“Hockey is a very wonderful game — better than football because there are combinations that players can work out to go and make a goal. It’s so beautiful,” Fynn said. “When you make a good goal, you jubilate. People will cheer you.”
There’s no doubt, however, that soccer is king. The jerseys of Ghanaian soccer heroes Michael Essien and Stephen Appiah are big sellers at an open-air sporting goods shop near busy Danquah Circle in Accra. Samuel Tetteh, who operates the shop, said it’s inevitable that young people are attracted to soccer because of the big money and glamour of the European leagues, whose matches are shown all over Africa.
“In England, you can see what the clubs are paying for players,” Tetteh said. “Everybody’s thinking about football.”
Still, Ghanaians are at least trying out other sports. While Tetteh consistently sells 20 soccer balls a week, sales of volleyballs and basketballs have inched up to about five of each per week. The three different types of balls have the same price, about $8.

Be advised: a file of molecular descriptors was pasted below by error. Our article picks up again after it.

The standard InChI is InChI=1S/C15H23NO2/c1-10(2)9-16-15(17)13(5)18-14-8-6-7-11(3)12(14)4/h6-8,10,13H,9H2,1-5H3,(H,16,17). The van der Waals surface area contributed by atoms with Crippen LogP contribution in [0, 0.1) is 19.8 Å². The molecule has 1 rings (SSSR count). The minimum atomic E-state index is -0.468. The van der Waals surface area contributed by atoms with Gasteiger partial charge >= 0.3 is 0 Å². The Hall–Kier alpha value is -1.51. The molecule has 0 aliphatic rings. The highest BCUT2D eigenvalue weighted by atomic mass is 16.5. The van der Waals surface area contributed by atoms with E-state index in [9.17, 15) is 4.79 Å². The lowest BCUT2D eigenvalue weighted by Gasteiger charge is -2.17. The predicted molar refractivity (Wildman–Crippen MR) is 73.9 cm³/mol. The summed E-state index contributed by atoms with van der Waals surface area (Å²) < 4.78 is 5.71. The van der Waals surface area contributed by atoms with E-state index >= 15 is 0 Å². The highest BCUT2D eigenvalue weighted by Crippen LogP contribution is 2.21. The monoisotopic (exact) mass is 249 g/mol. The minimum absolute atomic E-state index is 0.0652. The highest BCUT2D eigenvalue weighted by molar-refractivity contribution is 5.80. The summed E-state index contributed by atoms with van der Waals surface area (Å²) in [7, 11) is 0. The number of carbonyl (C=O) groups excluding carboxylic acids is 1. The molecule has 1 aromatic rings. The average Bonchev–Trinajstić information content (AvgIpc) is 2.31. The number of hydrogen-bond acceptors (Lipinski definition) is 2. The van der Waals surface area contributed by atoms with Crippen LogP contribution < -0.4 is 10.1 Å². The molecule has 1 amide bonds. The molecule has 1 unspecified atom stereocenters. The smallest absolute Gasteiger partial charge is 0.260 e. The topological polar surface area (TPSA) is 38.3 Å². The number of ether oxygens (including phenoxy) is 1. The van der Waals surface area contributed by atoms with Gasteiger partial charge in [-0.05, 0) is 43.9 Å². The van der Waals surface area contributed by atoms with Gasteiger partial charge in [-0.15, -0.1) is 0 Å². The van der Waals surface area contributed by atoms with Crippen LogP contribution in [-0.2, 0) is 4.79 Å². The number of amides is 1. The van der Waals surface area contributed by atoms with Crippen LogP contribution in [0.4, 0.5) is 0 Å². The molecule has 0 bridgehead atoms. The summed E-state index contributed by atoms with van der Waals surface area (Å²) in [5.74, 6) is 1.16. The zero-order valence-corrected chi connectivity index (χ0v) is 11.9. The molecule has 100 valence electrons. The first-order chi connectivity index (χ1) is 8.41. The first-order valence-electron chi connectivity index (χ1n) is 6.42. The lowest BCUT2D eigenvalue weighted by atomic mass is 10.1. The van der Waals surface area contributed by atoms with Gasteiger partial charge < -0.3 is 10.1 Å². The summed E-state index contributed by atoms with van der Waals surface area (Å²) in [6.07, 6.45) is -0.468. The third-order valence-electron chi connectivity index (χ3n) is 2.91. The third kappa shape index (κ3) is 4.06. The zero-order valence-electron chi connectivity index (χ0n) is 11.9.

Mills has himself played field hockey for many years and frequently swims to stay in shape. And like virtually all Ghanaians, the 64-year-old is an avid soccer fan. So while the new policy also will emphasize other sports, the president said supporting the national soccer team, as it tries to qualify for the 2010 World Cup in South Africa
, is a top priority.
National pride is a motivating factor in the government’s initiative. Ghana
, which is working to sustain its democracy and to boost its relatively strong economy, is trying elevate itself to middle-class status, and diversifying sports interests may be a byproduct.
“The ultimate target of the government is to draw up and execute a strategic plan that will aim at Ghana capturing the commanding heights of not only sports in Africa but the world as a whole,” Mills said.
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